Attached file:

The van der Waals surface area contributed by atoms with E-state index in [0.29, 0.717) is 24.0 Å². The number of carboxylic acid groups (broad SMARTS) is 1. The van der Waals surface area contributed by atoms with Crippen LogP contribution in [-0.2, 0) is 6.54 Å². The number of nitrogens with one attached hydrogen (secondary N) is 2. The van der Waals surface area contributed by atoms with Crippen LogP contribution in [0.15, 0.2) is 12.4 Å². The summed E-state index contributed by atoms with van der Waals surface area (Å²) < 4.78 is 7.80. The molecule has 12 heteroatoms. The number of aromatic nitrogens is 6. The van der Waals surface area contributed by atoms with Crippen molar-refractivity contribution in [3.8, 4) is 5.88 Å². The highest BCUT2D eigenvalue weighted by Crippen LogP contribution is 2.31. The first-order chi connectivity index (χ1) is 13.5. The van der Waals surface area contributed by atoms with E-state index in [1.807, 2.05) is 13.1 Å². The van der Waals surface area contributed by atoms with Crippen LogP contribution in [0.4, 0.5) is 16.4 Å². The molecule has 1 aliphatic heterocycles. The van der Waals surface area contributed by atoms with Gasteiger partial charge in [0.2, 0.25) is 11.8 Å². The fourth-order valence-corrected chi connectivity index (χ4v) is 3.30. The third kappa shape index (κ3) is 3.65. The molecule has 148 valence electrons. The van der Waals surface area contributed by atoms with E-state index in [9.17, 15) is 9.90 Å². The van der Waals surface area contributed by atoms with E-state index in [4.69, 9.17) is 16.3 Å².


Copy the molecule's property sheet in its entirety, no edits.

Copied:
The van der Waals surface area contributed by atoms with E-state index in [0.29, 0.717) is 24.0 Å². The number of carboxylic acid groups (broad SMARTS) is 1. The van der Waals surface area contributed by atoms with Crippen LogP contribution in [-0.2, 0) is 6.54 Å². The number of nitrogens with one attached hydrogen (secondary N) is 2. The van der Waals surface area contributed by atoms with Crippen LogP contribution in [0.15, 0.2) is 12.4 Å². The summed E-state index contributed by atoms with van der Waals surface area (Å²) < 4.78 is 7.80. The molecule has 12 heteroatoms. The number of aromatic nitrogens is 6. The van der Waals surface area contributed by atoms with Crippen molar-refractivity contribution in [3.8, 4) is 5.88 Å². The highest BCUT2D eigenvalue weighted by Crippen LogP contribution is 2.31. The first-order chi connectivity index (χ1) is 13.5. The van der Waals surface area contributed by atoms with E-state index in [1.807, 2.05) is 13.1 Å². The van der Waals surface area contributed by atoms with Crippen LogP contribution in [0.4, 0.5) is 16.4 Å². The molecule has 1 aliphatic heterocycles. The van der Waals surface area contributed by atoms with Gasteiger partial charge in [0.2, 0.25) is 11.8 Å². The fourth-order valence-corrected chi connectivity index (χ4v) is 3.30. The third kappa shape index (κ3) is 3.65. The molecule has 148 valence electrons. The van der Waals surface area contributed by atoms with E-state index in [9.17, 15) is 9.90 Å². The van der Waals surface area contributed by atoms with E-state index in [4.69, 9.17) is 16.3 Å².